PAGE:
It was 95 years ago today that Oregon, faced with rapid adoption of a new contraption called the automobile, instituted a one-cent tax on gasoline to cover the cost of paved roads for these vehicles. The slogan supporters used to sell the tax: “Get Oregon Out Of The Mud!”
Today’s transportation network is of course much bigger, and must meet much higher demands, but what we’re paying to maintain and improve the network hasn’t kept pace. Today’s federal gasoline tax of 18.4 cents a gallon is not that much higher in inflation adjusted terms than that penny tax levied back in 1919, and it hasn’t seen an increase in 21 years. And even if you add state and local gasoline taxes, the net result still threatens to leave us by 2020 more than $1 trillion short of what we need to do the maintenance and improvements we need on our roads, bridges and public transportation, according to the American Society of Civil Engineers.
More urgently, the Highway Trust Fund, which is the repository of that federal gasoline tax, is – not surprisingly – facing an imminent crisis. It is projected to run out of money sometime this summer. Already, Congress has had to transfer $54 billion in general revenues to the trust fund in the past five years, even though the trust fund is intended to be self-sustaining.
Rep. Earl Blumenauer (D-Ore.) is using today to call attention to what he has dubbed “The UPDATE Act” – “Update, Promote, and Develop America’s Transportation Essentials.”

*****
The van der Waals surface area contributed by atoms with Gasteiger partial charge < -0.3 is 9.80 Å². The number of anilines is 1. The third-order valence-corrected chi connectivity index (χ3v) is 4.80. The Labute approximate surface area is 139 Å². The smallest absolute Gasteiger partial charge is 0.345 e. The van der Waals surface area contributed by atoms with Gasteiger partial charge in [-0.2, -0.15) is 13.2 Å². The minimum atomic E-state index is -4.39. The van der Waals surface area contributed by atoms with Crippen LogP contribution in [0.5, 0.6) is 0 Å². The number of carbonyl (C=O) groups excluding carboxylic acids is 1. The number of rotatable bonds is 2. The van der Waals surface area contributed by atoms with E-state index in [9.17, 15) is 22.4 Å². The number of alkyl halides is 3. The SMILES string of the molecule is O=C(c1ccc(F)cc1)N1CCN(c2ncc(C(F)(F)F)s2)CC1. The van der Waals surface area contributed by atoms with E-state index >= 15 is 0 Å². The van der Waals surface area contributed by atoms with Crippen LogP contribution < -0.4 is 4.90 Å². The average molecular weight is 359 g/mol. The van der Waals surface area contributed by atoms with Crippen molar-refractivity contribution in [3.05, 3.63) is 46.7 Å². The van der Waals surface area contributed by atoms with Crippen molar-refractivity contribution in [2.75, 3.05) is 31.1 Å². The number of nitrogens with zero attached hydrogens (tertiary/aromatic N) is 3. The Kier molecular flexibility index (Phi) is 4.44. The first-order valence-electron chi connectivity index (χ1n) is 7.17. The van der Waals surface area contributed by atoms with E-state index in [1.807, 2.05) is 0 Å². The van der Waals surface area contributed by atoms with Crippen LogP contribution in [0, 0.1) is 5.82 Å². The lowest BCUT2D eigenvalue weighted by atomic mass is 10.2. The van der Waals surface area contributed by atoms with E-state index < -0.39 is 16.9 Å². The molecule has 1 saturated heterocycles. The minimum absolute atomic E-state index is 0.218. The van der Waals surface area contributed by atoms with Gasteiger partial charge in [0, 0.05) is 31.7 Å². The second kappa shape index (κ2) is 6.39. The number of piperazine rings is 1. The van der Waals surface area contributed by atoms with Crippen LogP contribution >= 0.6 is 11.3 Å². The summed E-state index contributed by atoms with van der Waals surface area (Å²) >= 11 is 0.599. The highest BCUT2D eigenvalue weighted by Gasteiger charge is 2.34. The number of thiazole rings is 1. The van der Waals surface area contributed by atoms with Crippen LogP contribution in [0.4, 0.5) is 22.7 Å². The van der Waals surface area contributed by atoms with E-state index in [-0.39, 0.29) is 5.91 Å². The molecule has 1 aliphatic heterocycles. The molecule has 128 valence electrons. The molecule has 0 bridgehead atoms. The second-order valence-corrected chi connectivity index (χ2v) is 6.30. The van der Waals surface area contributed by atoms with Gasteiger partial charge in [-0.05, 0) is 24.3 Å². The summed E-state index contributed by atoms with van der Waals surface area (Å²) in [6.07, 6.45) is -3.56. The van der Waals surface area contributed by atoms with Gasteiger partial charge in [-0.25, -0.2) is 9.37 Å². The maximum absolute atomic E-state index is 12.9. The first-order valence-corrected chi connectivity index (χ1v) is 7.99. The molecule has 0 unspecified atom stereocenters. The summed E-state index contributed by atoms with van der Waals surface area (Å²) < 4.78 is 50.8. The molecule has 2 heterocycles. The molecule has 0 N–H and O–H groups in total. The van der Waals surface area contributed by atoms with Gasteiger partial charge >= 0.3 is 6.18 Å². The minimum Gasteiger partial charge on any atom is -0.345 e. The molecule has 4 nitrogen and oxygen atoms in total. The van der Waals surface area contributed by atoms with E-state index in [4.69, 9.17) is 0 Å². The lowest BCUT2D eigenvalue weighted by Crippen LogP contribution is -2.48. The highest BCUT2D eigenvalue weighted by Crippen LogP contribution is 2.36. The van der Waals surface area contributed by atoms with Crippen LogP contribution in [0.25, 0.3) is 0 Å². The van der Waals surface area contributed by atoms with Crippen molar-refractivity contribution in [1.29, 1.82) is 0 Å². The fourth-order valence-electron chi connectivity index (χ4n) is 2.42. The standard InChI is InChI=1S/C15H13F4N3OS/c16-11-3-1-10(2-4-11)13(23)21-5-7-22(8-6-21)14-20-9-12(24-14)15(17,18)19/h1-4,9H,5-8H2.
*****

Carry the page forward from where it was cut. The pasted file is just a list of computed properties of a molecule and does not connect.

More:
The legislation would phase in a 15-cent increase in the gasoline tax over three years, which would largely restore the purchasing power the gas tax had when it was last raised, and would index the gas tax to inflation. But it would also start the process of coming up with new ways of covering the cost of our transportation infrastructure as we transition to an age dominated by hybrid and non-fossil-fueled vehicles.
Recently, House Speaker John Boehner declared that it was unlikely the House would approve any major legislation this year. But surface transportation funding can and should be a major exception.
For one thing, spending authority for the current suite of programs ends on September 30, and incumbent members of Congress aren’t going to want stories about halted local projects in their districts as they enter the home stretch of their general election campaigns. In fact – and here’s the second point – members of Congress should want to be doing all they can to produce more jobs in their districts, and expanding funding for the transportation projects we need is one sure way we can lower unemployment today and lay the groundwork for a more efficiently operating economy tomorrow.
Blumenauer’s legislation has the support of labor, transportation industry lobbyists and business groups. Who’s against it? The usual right-wing ideological suspects who reflexively oppose any tax increase (even if it is not actually an increase but an inflation adjustment) and reflexively cheerlead cuts in federal spending, regardless of (and occasionally because of) the harm those cuts would bring.
You can honor the birthday of the gasoline tax by contacting Blumenauer’s office and letting him know you agree that we need an update on how we cover the costs of our transportation network – so that we can have more jobs and move goods and people more efficiently.